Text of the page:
Just mad about Saffron
- Credit: Archant
A brother and sister have teamed up to put the spice back into Saffron Walden.
The precious golden red stigmas thrived here in the 16th and 17th centuries thanks to the town’s favourable soil and climate, causing it be renamed from Chipping Walden.
Since then, though, the flowering bulb has been but a namesake – until 15 years ago geophysicist David Smale stumbled across the plant and, with the help of a medieval text, started cultivating his knowledge on this notoriously difficult flowerer.
“I wanted to bring it back to Essex. I couldn’t believe no one was growing it in the county,” he said.
The myth perpetuates that saffron only thrives in hot countries; in fact, the spice is one of the few plants that can grow at all in hot soil. It is easy enough to grow it, says David, but flowering is another matter, with the cultivation, plucking, piling and drying of saffron stigmas painstaking, labour-intensive work.
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“I’ve been researching it for fifteen years and only this year do I think I’ve nailed it!” said David.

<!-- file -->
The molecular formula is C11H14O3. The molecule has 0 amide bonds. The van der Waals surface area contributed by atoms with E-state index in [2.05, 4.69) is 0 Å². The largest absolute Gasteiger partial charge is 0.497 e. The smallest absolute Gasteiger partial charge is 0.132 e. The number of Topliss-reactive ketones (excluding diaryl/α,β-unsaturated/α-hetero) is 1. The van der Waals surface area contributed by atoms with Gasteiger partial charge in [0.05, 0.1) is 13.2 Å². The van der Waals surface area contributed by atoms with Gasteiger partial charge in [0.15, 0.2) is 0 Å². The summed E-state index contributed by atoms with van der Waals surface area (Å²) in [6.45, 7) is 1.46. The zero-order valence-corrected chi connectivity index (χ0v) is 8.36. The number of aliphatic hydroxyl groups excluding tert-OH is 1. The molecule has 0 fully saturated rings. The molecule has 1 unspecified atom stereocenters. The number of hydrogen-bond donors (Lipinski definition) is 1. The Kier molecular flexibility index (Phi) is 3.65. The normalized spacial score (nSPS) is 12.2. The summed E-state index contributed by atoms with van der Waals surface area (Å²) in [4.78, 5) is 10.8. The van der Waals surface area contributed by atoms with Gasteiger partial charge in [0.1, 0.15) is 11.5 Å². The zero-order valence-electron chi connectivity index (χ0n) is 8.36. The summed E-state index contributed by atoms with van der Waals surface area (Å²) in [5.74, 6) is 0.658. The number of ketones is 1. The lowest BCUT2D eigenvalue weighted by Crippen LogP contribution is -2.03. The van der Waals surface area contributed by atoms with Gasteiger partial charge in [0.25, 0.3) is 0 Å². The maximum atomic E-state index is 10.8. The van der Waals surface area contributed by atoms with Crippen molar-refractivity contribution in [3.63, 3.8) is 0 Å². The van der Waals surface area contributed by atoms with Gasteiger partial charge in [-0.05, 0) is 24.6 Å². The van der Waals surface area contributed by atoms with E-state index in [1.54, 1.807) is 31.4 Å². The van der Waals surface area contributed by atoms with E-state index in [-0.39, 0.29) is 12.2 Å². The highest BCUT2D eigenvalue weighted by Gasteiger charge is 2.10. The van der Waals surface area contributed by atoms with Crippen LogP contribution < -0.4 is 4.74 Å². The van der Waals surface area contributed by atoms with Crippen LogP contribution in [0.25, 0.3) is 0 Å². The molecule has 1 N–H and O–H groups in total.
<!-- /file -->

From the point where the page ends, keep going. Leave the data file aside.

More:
Penny Attwood got involved right from the outset, sensing her brother had a “very good idea”, and now takes care of the business side, while David continues with the cultivation of up to 200,000 saffron plants, on three different plots in Essex.
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“We’d love to grow it in Saffron Walden itself, but there’s little land available and it’s very unaffordable to buy a plot here,” said David.
Penny, who says the spice is more expensive than gold itself, has made it into a truly family affair, with her three children, who are all in their 20s, taking care of everything from photography and design to digging.
“It’s taken over my life,” she said. “I even wake up dreaming about saffron!”
The tins of saffron, which contain at least thirty flowers, each with around four stigmas, are sold in Fortnum & Mason, Partridges, River Cottage canteen, and Saffron Walden Tourist Information Centre, priced at £9.95.
For more information, go to englishsaffron.co.uk.